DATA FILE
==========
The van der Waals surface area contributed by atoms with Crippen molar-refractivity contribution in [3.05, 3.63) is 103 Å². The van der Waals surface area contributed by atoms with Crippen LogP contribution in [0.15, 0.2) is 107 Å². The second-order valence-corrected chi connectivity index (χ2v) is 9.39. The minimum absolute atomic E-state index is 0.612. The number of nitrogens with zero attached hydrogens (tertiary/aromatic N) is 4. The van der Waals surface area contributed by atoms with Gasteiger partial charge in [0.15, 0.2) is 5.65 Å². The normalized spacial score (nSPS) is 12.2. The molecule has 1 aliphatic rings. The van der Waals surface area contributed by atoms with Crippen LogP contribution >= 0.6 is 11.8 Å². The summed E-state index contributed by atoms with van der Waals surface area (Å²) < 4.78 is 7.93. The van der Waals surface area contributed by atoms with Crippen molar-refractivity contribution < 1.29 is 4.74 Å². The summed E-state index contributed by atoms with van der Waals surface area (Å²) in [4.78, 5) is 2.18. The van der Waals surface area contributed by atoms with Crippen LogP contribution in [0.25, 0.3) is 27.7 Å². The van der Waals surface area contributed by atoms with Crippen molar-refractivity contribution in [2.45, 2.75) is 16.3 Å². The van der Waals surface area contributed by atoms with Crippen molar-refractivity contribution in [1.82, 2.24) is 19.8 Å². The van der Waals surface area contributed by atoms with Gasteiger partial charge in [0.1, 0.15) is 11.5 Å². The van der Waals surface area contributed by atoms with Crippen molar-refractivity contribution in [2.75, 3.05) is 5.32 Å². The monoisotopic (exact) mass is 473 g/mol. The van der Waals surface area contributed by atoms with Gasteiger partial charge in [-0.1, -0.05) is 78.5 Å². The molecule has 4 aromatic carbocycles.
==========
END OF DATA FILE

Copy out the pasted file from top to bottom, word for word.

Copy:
The van der Waals surface area contributed by atoms with Crippen molar-refractivity contribution in [3.05, 3.63) is 103 Å². The van der Waals surface area contributed by atoms with Crippen LogP contribution in [0.15, 0.2) is 107 Å². The second-order valence-corrected chi connectivity index (χ2v) is 9.39. The minimum absolute atomic E-state index is 0.612. The number of nitrogens with zero attached hydrogens (tertiary/aromatic N) is 4. The van der Waals surface area contributed by atoms with Gasteiger partial charge in [0.15, 0.2) is 5.65 Å². The normalized spacial score (nSPS) is 12.2. The molecule has 1 aliphatic rings. The van der Waals surface area contributed by atoms with Crippen LogP contribution >= 0.6 is 11.8 Å². The summed E-state index contributed by atoms with van der Waals surface area (Å²) < 4.78 is 7.93. The van der Waals surface area contributed by atoms with Crippen molar-refractivity contribution < 1.29 is 4.74 Å². The summed E-state index contributed by atoms with van der Waals surface area (Å²) in [4.78, 5) is 2.18. The van der Waals surface area contributed by atoms with Crippen LogP contribution in [0.25, 0.3) is 27.7 Å². The van der Waals surface area contributed by atoms with Crippen molar-refractivity contribution in [2.45, 2.75) is 16.3 Å². The van der Waals surface area contributed by atoms with Crippen molar-refractivity contribution in [1.82, 2.24) is 19.8 Å². The van der Waals surface area contributed by atoms with Gasteiger partial charge in [0.1, 0.15) is 11.5 Å². The van der Waals surface area contributed by atoms with Crippen molar-refractivity contribution in [2.75, 3.05) is 5.32 Å². The monoisotopic (exact) mass is 473 g/mol. The van der Waals surface area contributed by atoms with Gasteiger partial charge in [-0.1, -0.05) is 78.5 Å². The molecule has 4 aromatic carbocycles.